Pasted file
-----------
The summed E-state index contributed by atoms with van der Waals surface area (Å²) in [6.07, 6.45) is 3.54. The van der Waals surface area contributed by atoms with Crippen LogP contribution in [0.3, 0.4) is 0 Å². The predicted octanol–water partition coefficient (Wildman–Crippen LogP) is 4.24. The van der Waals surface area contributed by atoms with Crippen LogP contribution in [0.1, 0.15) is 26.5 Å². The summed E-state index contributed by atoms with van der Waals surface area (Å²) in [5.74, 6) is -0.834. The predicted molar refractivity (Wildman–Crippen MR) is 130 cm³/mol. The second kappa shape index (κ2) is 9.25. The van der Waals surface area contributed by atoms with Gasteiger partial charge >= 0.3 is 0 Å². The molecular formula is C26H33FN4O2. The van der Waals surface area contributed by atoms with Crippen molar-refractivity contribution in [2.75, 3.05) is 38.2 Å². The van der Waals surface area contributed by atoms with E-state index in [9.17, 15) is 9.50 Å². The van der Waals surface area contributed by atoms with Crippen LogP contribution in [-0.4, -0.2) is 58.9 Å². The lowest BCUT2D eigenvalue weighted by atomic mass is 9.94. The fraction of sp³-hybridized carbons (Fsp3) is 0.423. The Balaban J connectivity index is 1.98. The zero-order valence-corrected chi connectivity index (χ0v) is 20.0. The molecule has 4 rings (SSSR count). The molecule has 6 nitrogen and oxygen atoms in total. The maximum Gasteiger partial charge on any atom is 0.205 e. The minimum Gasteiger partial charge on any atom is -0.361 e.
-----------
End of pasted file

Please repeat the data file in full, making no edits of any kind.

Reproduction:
The summed E-state index contributed by atoms with van der Waals surface area (Å²) in [6.07, 6.45) is 3.54. The van der Waals surface area contributed by atoms with Crippen LogP contribution in [0.3, 0.4) is 0 Å². The predicted octanol–water partition coefficient (Wildman–Crippen LogP) is 4.24. The van der Waals surface area contributed by atoms with Crippen LogP contribution in [0.1, 0.15) is 26.5 Å². The summed E-state index contributed by atoms with van der Waals surface area (Å²) in [5.74, 6) is -0.834. The predicted molar refractivity (Wildman–Crippen MR) is 130 cm³/mol. The second kappa shape index (κ2) is 9.25. The van der Waals surface area contributed by atoms with Gasteiger partial charge >= 0.3 is 0 Å². The molecular formula is C26H33FN4O2. The van der Waals surface area contributed by atoms with Crippen molar-refractivity contribution in [2.75, 3.05) is 38.2 Å². The van der Waals surface area contributed by atoms with E-state index in [9.17, 15) is 9.50 Å². The van der Waals surface area contributed by atoms with Crippen LogP contribution in [-0.4, -0.2) is 58.9 Å². The lowest BCUT2D eigenvalue weighted by atomic mass is 9.94. The fraction of sp³-hybridized carbons (Fsp3) is 0.423. The Balaban J connectivity index is 1.98. The zero-order valence-corrected chi connectivity index (χ0v) is 20.0. The molecule has 4 rings (SSSR count). The molecule has 6 nitrogen and oxygen atoms in total. The maximum Gasteiger partial charge on any atom is 0.205 e. The minimum Gasteiger partial charge on any atom is -0.361 e.